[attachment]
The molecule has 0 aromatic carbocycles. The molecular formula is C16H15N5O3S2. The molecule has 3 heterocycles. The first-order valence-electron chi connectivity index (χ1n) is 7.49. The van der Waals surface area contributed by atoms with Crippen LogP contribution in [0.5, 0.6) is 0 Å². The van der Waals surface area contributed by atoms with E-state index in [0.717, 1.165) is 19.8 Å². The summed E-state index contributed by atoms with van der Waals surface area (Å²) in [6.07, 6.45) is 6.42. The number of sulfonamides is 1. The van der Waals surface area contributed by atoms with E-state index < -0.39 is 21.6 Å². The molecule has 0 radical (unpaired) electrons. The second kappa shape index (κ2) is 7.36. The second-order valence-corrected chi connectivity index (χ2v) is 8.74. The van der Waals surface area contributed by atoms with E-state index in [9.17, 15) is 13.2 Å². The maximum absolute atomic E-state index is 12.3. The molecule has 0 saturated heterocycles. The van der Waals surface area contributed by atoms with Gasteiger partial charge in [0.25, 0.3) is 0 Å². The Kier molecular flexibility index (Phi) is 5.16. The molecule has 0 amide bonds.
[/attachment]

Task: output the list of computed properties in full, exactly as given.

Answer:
The molecule has 0 aromatic carbocycles. The molecular formula is C16H15N5O3S2. The molecule has 3 heterocycles. The first-order valence-electron chi connectivity index (χ1n) is 7.49. The van der Waals surface area contributed by atoms with Crippen LogP contribution in [0.5, 0.6) is 0 Å². The van der Waals surface area contributed by atoms with E-state index in [0.717, 1.165) is 19.8 Å². The summed E-state index contributed by atoms with van der Waals surface area (Å²) in [6.07, 6.45) is 6.42. The number of sulfonamides is 1. The van der Waals surface area contributed by atoms with E-state index < -0.39 is 21.6 Å². The molecule has 0 radical (unpaired) electrons. The second kappa shape index (κ2) is 7.36. The second-order valence-corrected chi connectivity index (χ2v) is 8.74. The van der Waals surface area contributed by atoms with E-state index in [9.17, 15) is 13.2 Å². The maximum absolute atomic E-state index is 12.3. The molecule has 0 saturated heterocycles. The van der Waals surface area contributed by atoms with Gasteiger partial charge in [0.25, 0.3) is 0 Å². The Kier molecular flexibility index (Phi) is 5.16. The molecule has 0 amide bonds.